• the temporary or permanent serious deterioration of a patient’s, user’s or other person’s state of health, 
  • a serious public health threat.”
    [EU MDR Art. 2(65) / IVDR Art. 2(68)]

“Incident” is in turn defined as:

  • device malfunction
  • deterioration in the device characteristics or performance 
  • use-error due to ergonomic features
  • any inadequacy in the information supplied by the manufacturer 
  • for non-IVDs only: any undesirable side-effect 
  • for IVDs only: any harm as a consequence of a medical decision, action taken or not taken on the basis of information or result(s) provided by the device
    [EU MDR Art. 2(64) / IVDR Art. 2(67)]

“Serious deterioration of health” includes:

  • a life-threatening illness or injury, 
  • impairment of a body structure or function (incl. leading to diagnosed trauma), 
  • a condition necessitating new/prolonged hospitalisation, 
  • medical/surgical intervention to prevent the above
  • a chronic disease, 
  • foetal distress/death or congenital abnormality (physical or mental) or birth defects.
    [See MDCG 2023-3]

“Serious public health threat” is defined as:

“an event which could result in imminent risk of death, serious deterioration in a person’s state of health, or serious illness, that may require prompt remedial action, and that may cause significant morbidity or mortality in humans, or that is unusual or unexpected for the given place and time.”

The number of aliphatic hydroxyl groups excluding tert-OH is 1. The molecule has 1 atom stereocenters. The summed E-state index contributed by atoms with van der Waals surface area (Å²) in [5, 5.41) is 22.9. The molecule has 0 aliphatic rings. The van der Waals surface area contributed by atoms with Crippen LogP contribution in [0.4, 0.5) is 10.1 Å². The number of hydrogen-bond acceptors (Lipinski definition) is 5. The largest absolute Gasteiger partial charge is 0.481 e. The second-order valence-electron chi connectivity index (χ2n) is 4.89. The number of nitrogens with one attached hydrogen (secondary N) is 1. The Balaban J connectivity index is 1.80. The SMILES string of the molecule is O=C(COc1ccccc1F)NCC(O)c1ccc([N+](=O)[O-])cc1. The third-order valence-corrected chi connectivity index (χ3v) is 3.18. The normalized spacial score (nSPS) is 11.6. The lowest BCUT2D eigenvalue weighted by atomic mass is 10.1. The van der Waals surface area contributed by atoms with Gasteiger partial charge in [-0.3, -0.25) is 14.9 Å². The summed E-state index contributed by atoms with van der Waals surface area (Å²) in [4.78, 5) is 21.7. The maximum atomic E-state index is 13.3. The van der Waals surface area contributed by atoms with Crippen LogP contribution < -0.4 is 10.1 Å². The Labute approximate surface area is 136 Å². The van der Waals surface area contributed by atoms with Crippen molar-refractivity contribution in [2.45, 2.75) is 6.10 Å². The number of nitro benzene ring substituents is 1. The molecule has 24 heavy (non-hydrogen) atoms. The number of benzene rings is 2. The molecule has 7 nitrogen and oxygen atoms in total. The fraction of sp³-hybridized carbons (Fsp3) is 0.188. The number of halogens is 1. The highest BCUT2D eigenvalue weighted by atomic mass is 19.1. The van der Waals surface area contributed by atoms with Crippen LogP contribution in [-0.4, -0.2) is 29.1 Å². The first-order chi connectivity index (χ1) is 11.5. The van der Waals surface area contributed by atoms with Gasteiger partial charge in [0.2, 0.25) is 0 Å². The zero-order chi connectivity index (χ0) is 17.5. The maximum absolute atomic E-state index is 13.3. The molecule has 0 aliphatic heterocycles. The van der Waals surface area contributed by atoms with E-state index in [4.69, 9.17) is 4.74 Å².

[EU MDR Art. 2(66) / IVDR Art. 2(69)]

It is very important to stick to the legal definitions to ensure compliant reportability of device-related issues.

What is an FSCA?

Field Safety Corrective Action (FSCA) is defined as any:

“corrective action taken by a manufacturer for technical or medical reasons to prevent or reduce the risk of a serious incident in relation to a device made available on the market.”
[EU MDR Art. 2(68) / IVDR Art. 2(71)]

In the past, a manufacturer might have been able to decide in certain cases whether a corrective action taken was an FSCA or not. This leeway no longer exists today. According to the EU MDR/IVDR, any measure that falls under the above legal definition is an FSCA and must be treated as such.

The term Field Safety Corrective Action (FSCA) is frequently considered a synonym for product recall but they could also be: